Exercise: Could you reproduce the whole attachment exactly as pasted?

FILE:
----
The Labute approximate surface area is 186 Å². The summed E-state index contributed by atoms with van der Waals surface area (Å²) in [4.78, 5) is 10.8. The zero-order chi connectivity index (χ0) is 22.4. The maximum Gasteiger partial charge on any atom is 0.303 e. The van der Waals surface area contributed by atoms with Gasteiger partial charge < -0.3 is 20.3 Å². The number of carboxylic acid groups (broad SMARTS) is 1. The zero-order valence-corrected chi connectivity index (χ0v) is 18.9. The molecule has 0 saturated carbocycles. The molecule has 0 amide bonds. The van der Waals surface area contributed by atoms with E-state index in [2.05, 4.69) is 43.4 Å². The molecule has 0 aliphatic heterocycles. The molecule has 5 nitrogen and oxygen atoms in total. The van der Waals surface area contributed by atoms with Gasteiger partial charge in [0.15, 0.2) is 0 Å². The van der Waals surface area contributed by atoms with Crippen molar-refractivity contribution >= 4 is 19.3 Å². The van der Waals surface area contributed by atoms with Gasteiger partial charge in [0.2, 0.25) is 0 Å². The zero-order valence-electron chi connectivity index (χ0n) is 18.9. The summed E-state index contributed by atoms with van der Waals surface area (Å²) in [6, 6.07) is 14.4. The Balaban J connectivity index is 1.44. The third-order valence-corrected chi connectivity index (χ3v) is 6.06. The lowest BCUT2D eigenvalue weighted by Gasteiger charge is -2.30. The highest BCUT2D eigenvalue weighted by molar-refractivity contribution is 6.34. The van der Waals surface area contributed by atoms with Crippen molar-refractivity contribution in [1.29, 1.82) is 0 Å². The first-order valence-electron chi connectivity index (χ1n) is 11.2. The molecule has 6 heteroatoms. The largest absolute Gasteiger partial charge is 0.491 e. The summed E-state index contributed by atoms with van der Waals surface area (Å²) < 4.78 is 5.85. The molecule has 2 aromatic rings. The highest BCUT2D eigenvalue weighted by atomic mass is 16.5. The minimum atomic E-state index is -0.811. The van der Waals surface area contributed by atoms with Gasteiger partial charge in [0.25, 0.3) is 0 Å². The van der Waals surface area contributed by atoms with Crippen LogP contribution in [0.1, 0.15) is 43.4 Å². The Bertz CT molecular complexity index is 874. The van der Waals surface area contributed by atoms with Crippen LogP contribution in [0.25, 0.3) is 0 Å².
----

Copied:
The Labute approximate surface area is 186 Å². The summed E-state index contributed by atoms with van der Waals surface area (Å²) in [4.78, 5) is 10.8. The zero-order chi connectivity index (χ0) is 22.4. The maximum Gasteiger partial charge on any atom is 0.303 e. The van der Waals surface area contributed by atoms with Gasteiger partial charge < -0.3 is 20.3 Å². The number of carboxylic acid groups (broad SMARTS) is 1. The zero-order valence-corrected chi connectivity index (χ0v) is 18.9. The molecule has 0 saturated carbocycles. The molecule has 0 amide bonds. The van der Waals surface area contributed by atoms with E-state index in [2.05, 4.69) is 43.4 Å². The molecule has 0 aliphatic heterocycles. The molecule has 5 nitrogen and oxygen atoms in total. The van der Waals surface area contributed by atoms with Gasteiger partial charge in [0.15, 0.2) is 0 Å². The van der Waals surface area contributed by atoms with Crippen molar-refractivity contribution >= 4 is 19.3 Å². The van der Waals surface area contributed by atoms with Gasteiger partial charge in [0.2, 0.25) is 0 Å². The zero-order valence-electron chi connectivity index (χ0n) is 18.9. The summed E-state index contributed by atoms with van der Waals surface area (Å²) in [6, 6.07) is 14.4. The Balaban J connectivity index is 1.44. The third-order valence-corrected chi connectivity index (χ3v) is 6.06. The lowest BCUT2D eigenvalue weighted by Gasteiger charge is -2.30. The highest BCUT2D eigenvalue weighted by molar-refractivity contribution is 6.34. The van der Waals surface area contributed by atoms with Crippen molar-refractivity contribution in [1.29, 1.82) is 0 Å². The first-order valence-electron chi connectivity index (χ1n) is 11.2. The molecule has 6 heteroatoms. The largest absolute Gasteiger partial charge is 0.491 e. The summed E-state index contributed by atoms with van der Waals surface area (Å²) < 4.78 is 5.85. The molecule has 2 aromatic rings. The highest BCUT2D eigenvalue weighted by atomic mass is 16.5. The minimum atomic E-state index is -0.811. The van der Waals surface area contributed by atoms with Gasteiger partial charge in [0.25, 0.3) is 0 Å². The van der Waals surface area contributed by atoms with Crippen LogP contribution in [0.1, 0.15) is 43.4 Å². The Bertz CT molecular complexity index is 874. The van der Waals surface area contributed by atoms with Crippen LogP contribution in [0.25, 0.3) is 0 Å².